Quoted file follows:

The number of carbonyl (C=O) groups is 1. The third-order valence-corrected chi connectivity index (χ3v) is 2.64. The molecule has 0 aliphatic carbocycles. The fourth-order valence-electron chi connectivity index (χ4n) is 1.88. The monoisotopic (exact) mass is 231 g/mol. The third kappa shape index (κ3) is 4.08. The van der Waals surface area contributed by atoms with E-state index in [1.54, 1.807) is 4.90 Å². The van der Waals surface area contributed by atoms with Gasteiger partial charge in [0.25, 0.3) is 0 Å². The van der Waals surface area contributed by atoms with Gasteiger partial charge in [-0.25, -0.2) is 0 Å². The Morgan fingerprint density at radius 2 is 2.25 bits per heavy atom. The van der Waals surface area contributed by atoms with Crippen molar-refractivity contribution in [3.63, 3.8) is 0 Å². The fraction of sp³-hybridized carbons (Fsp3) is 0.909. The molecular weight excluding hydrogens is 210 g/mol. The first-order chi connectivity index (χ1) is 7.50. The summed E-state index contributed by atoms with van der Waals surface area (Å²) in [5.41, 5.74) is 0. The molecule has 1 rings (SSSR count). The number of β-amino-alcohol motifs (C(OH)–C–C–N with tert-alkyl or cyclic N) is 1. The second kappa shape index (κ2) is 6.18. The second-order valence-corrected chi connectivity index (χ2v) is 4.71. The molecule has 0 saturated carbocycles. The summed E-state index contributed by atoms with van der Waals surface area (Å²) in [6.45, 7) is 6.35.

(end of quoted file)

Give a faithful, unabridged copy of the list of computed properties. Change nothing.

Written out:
The number of carbonyl (C=O) groups is 1. The third-order valence-corrected chi connectivity index (χ3v) is 2.64. The molecule has 0 aliphatic carbocycles. The fourth-order valence-electron chi connectivity index (χ4n) is 1.88. The monoisotopic (exact) mass is 231 g/mol. The third kappa shape index (κ3) is 4.08. The van der Waals surface area contributed by atoms with E-state index in [1.54, 1.807) is 4.90 Å². The van der Waals surface area contributed by atoms with Gasteiger partial charge in [0.25, 0.3) is 0 Å². The van der Waals surface area contributed by atoms with Gasteiger partial charge in [-0.25, -0.2) is 0 Å². The Morgan fingerprint density at radius 2 is 2.25 bits per heavy atom. The van der Waals surface area contributed by atoms with Crippen molar-refractivity contribution in [3.63, 3.8) is 0 Å². The fraction of sp³-hybridized carbons (Fsp3) is 0.909. The molecular weight excluding hydrogens is 210 g/mol. The first-order chi connectivity index (χ1) is 7.50. The summed E-state index contributed by atoms with van der Waals surface area (Å²) in [5.41, 5.74) is 0. The molecule has 1 rings (SSSR count). The number of β-amino-alcohol motifs (C(OH)–C–C–N with tert-alkyl or cyclic N) is 1. The second kappa shape index (κ2) is 6.18. The second-order valence-corrected chi connectivity index (χ2v) is 4.71. The molecule has 0 saturated carbocycles. The summed E-state index contributed by atoms with van der Waals surface area (Å²) in [6.45, 7) is 6.35.